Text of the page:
US President Donald Trump on Thursday praised a US congressman who assaulted a reporter, making light of the attack.
Greg Gianforte was sentenced to six months of deferred jail time, 40 hours of community service, 20 hours of anger management sessions and $385 in fines and court fees for the misdemeanor assault that propelled him and his congressional race into the national spotlight last year.
Trump's remarks at a rally in Montana come amid an international outcry over the disappearance of Jamal Khashoggi, a journalist who has been missing since entering Saudi Arabia's consulate in Istanbul on October 2, whom the president has said is likely dead.
At the rally, Trump urged people to vote for Gianforte, describing him as "an incredible Montana leader" and "one of the most respected people in Congress."
"By the way, never wrestle him," Trump said, referring to Gianforte's assault on The Guardian reporter Ben Jacobs. "Any guy that can do a body slam -- he's my kind of, he's my guy."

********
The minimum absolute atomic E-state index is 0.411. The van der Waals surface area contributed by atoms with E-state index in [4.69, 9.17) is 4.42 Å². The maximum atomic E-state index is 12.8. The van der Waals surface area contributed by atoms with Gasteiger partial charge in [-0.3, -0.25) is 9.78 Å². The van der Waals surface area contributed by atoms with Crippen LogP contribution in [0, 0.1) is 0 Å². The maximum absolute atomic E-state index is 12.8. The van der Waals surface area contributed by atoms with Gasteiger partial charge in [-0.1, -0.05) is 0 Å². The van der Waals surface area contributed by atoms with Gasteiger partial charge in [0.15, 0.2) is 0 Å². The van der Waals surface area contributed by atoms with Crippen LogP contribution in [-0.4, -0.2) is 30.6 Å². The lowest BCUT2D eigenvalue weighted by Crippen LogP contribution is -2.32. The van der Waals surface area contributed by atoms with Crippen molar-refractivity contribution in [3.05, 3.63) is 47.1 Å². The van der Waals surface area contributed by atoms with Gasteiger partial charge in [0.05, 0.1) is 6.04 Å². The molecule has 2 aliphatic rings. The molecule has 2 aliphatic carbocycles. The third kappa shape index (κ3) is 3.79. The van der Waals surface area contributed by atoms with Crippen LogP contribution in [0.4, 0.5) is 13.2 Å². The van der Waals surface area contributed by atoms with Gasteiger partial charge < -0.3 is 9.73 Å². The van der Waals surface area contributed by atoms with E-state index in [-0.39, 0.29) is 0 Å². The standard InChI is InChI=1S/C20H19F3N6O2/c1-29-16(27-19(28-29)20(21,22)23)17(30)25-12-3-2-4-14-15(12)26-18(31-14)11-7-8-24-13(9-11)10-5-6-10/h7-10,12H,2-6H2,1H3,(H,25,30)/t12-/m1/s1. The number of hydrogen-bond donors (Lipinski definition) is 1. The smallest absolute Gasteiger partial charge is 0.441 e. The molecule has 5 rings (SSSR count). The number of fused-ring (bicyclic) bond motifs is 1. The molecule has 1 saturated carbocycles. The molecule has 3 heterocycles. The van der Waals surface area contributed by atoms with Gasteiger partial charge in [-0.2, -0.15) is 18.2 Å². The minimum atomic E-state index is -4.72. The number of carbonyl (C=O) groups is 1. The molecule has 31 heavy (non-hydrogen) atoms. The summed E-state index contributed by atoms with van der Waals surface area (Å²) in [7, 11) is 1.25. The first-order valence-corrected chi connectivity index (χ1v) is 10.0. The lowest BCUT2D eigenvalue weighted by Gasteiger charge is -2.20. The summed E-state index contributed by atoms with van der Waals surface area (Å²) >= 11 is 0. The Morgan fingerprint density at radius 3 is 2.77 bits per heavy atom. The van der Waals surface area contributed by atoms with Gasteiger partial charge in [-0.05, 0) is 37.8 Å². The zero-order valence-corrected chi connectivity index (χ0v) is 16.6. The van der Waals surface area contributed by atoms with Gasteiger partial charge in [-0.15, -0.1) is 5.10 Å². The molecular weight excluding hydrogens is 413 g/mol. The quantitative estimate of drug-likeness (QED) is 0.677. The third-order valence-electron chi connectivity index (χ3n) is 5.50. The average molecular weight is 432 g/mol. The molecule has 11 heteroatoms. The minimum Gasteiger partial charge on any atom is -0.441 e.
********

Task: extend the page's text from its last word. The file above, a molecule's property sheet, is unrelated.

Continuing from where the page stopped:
Trump said he originally thought the assault -- which took place on the eve of his election -- might hurt Gianforte's chances.
"Then I said, 'Well wait a minute, I know Montana pretty well, I think it might help him.' And it did," the president said.
The Guardian US editor John Mulholland took aim at Trump's remarks.
"To celebrate an attack on a journalist who was simply doing his job is an attack on the First Amendment by someone who has taken an oath to defend it," he said, referring to the amendment to the US constitution that guarantees freedom of the press.
"In the aftermath of the murder of Jamal Khashoggi, it runs the risk of inviting other assaults on journalists both here and across the world where they often face far greater threats," Mulholland said.
Riyadh is suspected of murdering Khashoggi, a Washington Post contributor and US permanent resident whose writings have been critical of powerful Saudi Crown Prince Mohammed bin Salman.
Trump, who frequently criticizes what he terms the "fake news media" and has repeatedly described news organizations as the "enemy of the people," has been accused of setting a tone that condones abuses against journalists in other countries.